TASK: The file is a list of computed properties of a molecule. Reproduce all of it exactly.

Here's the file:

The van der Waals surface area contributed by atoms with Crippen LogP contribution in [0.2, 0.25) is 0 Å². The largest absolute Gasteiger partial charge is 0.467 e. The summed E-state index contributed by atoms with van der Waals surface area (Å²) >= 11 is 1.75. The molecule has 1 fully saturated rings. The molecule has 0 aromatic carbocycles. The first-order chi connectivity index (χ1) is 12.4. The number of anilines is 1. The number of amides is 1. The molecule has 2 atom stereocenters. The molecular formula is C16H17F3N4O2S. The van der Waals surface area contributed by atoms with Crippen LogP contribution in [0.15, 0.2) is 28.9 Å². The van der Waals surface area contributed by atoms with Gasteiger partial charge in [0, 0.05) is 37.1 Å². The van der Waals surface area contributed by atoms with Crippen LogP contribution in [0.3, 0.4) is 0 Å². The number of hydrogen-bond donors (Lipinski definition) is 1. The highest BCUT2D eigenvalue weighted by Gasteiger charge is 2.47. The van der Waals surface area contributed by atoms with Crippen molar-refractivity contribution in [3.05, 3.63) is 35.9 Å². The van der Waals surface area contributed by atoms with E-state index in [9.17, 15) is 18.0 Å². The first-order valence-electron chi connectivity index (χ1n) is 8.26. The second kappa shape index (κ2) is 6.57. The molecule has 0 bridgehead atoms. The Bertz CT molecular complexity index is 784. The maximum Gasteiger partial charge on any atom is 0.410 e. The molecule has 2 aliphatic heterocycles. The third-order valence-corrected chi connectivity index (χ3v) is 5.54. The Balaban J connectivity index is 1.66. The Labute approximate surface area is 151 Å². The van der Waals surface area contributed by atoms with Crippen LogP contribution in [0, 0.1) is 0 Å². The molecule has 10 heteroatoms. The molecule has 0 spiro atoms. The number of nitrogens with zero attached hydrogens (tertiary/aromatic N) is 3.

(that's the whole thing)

The van der Waals surface area contributed by atoms with Crippen LogP contribution in [0.2, 0.25) is 0 Å². The largest absolute Gasteiger partial charge is 0.467 e. The summed E-state index contributed by atoms with van der Waals surface area (Å²) >= 11 is 1.75. The molecule has 1 fully saturated rings. The molecule has 0 aromatic carbocycles. The first-order chi connectivity index (χ1) is 12.4. The number of anilines is 1. The number of amides is 1. The molecule has 2 atom stereocenters. The molecular formula is C16H17F3N4O2S. The van der Waals surface area contributed by atoms with Crippen LogP contribution in [0.15, 0.2) is 28.9 Å². The van der Waals surface area contributed by atoms with Gasteiger partial charge in [0, 0.05) is 37.1 Å². The van der Waals surface area contributed by atoms with Crippen LogP contribution in [0.3, 0.4) is 0 Å². The number of hydrogen-bond donors (Lipinski definition) is 1. The highest BCUT2D eigenvalue weighted by Gasteiger charge is 2.47. The van der Waals surface area contributed by atoms with Crippen molar-refractivity contribution in [3.05, 3.63) is 35.9 Å². The van der Waals surface area contributed by atoms with E-state index in [9.17, 15) is 18.0 Å². The first-order valence-electron chi connectivity index (χ1n) is 8.26. The second kappa shape index (κ2) is 6.57. The molecule has 0 bridgehead atoms. The Bertz CT molecular complexity index is 784. The maximum Gasteiger partial charge on any atom is 0.410 e. The molecule has 2 aliphatic heterocycles. The third-order valence-corrected chi connectivity index (χ3v) is 5.54. The Balaban J connectivity index is 1.66. The Labute approximate surface area is 151 Å². The van der Waals surface area contributed by atoms with Crippen LogP contribution in [0, 0.1) is 0 Å². The molecule has 10 heteroatoms. The molecule has 0 spiro atoms. The number of nitrogens with zero attached hydrogens (tertiary/aromatic N) is 3.